For the 16 million Americans with diabetes, holiday celebrations are too often marred by worry and guilt over indulging in the temptations so plentiful on party platters and buffet tables this time of year. But the good news is, you can have your fruitcake and eat it too.
Remember, you control your diabetes, it doesn't control you. Having diabetes does not mean you have to pass on the traditional foods and festivities that make this season so enjoyable, as long as you practice the principles so important year-round: moderation, balance and variety. Even though you can take a holiday, your diabetes never does.
The point to bear in mind is that you can eat anything you want, as long as it is substituted for an equivalent food. You can even enjoy a holiday toast--moderate amounts of alcohol are allowed. The goal is to eat sensibly without "splurging." Don't throw out all your healthy habits, thinking you'll "be good" again after the holidays. A sensible approach to eating will allow you to enjoy your favorite foods without jeopardizing your health.
People often ask for a general diet to follow, but these days diets are tailored to the individual. The American Diabetes Assn. no longer recommends a specific diet. Instead, there are guidelines for "medical nutritional therapy," as we now call the dietary advice provided to people with diabetes. This approach involves defining healthy food choices on an individual basis. Dietitians work with patients to determine how to incorporate the necessary amounts of fat, carbohydrates and protein into their menus. Gone are the days of regimented diet plans filled with boring, repetitive meals.
Today, people with diabetes can take charge of their own lives. Health-care professionals play an important role in providing the necessary education and tools to control diabetes on a daily basis. However, people with diabetes are responsible for more than 95% of self-care. With their learned skills, they should feel confident to confront the particular challenges that the holidays, vacations and social occasions present.
Diabetes is a metabolic disorder that affects the way the body uses and stores glucose, a form of sugar. The best advice for people with the disease is to avoid an overabundance of sugar-laden desserts and rich foods and follow an exercise routine.
Exercise greatly improves the body's sensitivity to circulating insulin, which leads to lower blood glucose levels. It also helps people with diabetes to reach and maintain an optimal weight, thereby decreasing their risk of cardiovascular disease. And physical activity helps reduce blood pressure and blood fats.
Following a normal routine at this time of year can require extra discipline. It helps to consider each "holiday" day a "normal" day, which means eating regular meals, testing blood glucose levels regularly, maintaining an exercise program while still enjoying all the season has to offer.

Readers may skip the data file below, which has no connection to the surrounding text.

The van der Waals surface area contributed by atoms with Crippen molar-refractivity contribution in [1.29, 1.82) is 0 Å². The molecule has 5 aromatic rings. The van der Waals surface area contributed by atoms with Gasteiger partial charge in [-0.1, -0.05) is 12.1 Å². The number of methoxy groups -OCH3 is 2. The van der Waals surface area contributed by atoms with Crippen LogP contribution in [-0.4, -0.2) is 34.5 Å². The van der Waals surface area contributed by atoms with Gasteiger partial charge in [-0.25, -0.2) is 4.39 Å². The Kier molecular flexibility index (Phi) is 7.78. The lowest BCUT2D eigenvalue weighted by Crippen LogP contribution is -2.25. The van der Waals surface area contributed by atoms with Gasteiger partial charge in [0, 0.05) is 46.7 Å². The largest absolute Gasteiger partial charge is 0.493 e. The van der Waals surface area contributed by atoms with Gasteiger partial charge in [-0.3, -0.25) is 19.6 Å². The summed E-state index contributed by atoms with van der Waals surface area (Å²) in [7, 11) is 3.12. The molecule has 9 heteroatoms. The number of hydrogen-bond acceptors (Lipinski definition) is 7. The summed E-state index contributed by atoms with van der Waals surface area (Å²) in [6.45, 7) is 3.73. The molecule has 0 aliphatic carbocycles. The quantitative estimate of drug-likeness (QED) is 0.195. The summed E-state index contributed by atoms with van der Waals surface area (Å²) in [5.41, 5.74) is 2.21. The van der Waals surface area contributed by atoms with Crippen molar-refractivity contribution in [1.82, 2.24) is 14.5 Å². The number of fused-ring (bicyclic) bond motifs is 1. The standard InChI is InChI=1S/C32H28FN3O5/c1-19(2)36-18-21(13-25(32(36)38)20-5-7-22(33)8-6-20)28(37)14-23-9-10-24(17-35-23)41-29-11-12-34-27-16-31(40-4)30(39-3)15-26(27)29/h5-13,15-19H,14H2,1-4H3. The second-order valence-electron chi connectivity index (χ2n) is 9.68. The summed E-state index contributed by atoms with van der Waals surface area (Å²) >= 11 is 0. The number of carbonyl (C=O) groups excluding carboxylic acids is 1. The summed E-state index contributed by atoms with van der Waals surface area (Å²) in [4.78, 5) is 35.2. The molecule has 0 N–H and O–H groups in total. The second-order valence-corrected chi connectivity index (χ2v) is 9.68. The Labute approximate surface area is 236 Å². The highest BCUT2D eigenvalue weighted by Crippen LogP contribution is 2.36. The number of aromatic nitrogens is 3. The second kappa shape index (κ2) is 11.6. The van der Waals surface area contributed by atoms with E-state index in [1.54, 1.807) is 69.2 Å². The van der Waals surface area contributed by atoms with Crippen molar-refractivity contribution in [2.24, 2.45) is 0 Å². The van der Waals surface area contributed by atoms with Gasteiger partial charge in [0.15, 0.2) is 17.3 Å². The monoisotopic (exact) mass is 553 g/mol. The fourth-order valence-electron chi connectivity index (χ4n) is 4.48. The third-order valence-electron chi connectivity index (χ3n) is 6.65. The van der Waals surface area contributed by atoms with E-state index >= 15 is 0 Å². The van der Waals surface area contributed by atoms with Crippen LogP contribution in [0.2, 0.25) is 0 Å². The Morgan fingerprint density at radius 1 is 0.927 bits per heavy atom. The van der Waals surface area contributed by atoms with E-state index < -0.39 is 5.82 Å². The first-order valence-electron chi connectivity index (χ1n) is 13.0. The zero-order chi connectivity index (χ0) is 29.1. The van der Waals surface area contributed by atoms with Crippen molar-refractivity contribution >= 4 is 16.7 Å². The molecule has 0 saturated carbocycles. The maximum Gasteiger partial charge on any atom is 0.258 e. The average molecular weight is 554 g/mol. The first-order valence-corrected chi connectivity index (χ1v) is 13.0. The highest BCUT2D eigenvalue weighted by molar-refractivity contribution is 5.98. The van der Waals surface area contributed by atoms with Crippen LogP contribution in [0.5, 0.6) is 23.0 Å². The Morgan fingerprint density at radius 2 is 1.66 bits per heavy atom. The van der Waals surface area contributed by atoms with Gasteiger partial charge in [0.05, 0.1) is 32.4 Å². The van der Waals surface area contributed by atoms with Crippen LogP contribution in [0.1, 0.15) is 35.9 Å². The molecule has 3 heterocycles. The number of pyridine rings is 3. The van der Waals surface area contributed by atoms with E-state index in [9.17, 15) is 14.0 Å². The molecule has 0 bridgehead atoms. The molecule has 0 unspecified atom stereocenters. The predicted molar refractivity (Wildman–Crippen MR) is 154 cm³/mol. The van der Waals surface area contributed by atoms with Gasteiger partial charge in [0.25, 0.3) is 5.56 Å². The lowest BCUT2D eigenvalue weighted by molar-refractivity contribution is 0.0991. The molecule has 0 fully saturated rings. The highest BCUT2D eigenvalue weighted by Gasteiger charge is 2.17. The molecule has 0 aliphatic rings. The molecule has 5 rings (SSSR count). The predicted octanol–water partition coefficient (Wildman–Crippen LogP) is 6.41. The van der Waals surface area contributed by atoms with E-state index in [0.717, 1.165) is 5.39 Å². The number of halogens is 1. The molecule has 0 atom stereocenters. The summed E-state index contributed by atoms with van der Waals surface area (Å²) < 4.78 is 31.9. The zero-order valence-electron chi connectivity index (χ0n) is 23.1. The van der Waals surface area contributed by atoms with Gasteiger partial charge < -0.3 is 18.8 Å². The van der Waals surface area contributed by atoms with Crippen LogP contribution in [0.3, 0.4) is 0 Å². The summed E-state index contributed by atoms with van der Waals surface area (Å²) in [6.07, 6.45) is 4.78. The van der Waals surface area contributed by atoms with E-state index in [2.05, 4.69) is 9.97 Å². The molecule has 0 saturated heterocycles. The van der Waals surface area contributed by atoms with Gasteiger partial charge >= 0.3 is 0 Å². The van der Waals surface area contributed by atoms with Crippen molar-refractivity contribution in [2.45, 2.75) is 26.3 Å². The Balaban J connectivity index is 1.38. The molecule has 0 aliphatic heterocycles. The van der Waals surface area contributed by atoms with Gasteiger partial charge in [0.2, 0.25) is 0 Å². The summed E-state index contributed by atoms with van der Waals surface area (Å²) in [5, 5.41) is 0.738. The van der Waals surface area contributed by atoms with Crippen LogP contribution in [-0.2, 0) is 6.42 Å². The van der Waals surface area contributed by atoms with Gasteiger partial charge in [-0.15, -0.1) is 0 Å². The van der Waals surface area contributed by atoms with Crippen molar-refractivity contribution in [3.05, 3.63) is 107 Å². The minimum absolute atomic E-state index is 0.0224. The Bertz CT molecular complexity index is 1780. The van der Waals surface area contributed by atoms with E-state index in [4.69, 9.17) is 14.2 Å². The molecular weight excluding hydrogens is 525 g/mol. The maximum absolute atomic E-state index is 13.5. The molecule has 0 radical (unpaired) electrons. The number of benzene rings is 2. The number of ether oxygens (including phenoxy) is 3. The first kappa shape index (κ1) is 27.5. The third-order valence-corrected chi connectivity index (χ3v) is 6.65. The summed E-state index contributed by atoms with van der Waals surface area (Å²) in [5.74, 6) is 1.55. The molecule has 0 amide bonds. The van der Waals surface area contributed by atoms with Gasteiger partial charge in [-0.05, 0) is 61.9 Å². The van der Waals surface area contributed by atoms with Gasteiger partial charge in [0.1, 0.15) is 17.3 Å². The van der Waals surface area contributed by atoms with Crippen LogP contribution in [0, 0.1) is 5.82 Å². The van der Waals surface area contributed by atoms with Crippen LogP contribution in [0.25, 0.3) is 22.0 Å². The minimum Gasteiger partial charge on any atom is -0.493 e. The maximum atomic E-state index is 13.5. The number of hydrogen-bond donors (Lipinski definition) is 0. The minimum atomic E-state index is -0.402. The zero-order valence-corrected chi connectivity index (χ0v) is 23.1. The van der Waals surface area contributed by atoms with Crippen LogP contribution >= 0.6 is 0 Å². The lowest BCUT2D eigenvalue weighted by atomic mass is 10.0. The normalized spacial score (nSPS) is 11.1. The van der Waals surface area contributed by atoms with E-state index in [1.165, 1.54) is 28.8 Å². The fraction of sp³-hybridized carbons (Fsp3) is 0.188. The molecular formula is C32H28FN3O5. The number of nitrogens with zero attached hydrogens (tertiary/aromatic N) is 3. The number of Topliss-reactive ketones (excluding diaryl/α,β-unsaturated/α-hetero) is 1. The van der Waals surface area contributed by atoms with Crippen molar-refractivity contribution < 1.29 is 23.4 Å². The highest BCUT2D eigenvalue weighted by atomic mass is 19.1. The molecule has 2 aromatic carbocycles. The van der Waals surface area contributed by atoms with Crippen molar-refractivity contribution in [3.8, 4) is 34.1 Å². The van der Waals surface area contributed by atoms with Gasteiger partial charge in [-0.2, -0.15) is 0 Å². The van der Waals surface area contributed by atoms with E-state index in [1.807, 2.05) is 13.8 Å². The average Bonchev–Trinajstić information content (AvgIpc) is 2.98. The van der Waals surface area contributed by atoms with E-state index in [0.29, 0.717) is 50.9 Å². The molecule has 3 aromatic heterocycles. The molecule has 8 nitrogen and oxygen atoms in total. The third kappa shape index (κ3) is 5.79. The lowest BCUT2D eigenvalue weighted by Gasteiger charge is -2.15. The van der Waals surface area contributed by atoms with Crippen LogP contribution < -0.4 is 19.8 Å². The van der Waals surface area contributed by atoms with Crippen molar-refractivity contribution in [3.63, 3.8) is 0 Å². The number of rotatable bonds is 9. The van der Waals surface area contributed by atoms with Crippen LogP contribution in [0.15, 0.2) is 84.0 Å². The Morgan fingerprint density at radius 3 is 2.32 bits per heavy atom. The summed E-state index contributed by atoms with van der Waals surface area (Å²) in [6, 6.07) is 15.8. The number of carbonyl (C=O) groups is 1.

During the holidays, people with diabetes should keep these thoughts in mind:
* Follow a regular exercise routine to help regulate metabolism. Don't have an hour to spare? Try 10- or 15-minute brisk walks at intervals throughout the day. Remember, after a holiday meal, to wait 60 to 90 minutes before taking your walk to allow for proper digestion.
* Enjoy those special holiday foods in moderation. Pass on the everyday items like crackers and dip. Instead, take limited amounts of the special treats you particularly enjoy. A small portion is less likely to upset blood sugar levels.
* At parties and other social events, gravitate toward the veggies and fresh fruit.
* Take extra care to be certain that your meals are nutritious, varied and balanced. If you do have a treat, make sure it is just a substitute for an equivalent item in your regular menu.
* If you partake of holiday cheer, keep moderation in mind. You may consider reducing some of your carbohydrate intake when you drink alcohol, but be particularly aware of the potential for subsequent low blood sugar levels that may occur many hours after alcohol consumption, especially in people taking insulin injections. Do not be reckless; consult your physician. The American Diabetes Assn. defines moderation as two drinks a day for men and one drink a day for women. A drink is a 5-ounce glass of wine, a 12-ounce light beer, or 1 1/2 ounces of 80-proof distilled spirits. Some medications preclude drinking alcohol, so again check with your doctor.
* When shopping for your holiday meals, be wary of products labeled "diet" at the supermarket. These are not necessarily designed for people with diabetes. Similarly, special "diabetic" foods are not necessary, unless you really enjoy them. They also tend to cost more. Stick to natural, wholesome foods that are prepared in a healthful manner.
* Remember to monitor your blood glucose levels, and be sure you don't skip meals.
* Be positive. Remember that you're in control of your diabetes, not the other way around.
And above all, don't panic. Enjoying the holidays while maintaining good health is easier than you think--even for people with diabetes.
Dr. Philip Barnett is director of the Comprehensive Diabetes Outpatient Program, Cedars-Sinai Medical Center.
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Teaching Them How to Stay in Control
The Comprehensive Diabetes Outpatient Program was recognized again this year by the American Diabetes Assn. for excellence in diabetes education. A major focus of the program's education efforts is empowering patients to manage their disease by teaching self-care skills that enable them to confidently make decisions regarding control of their diabetes on a daily basis.
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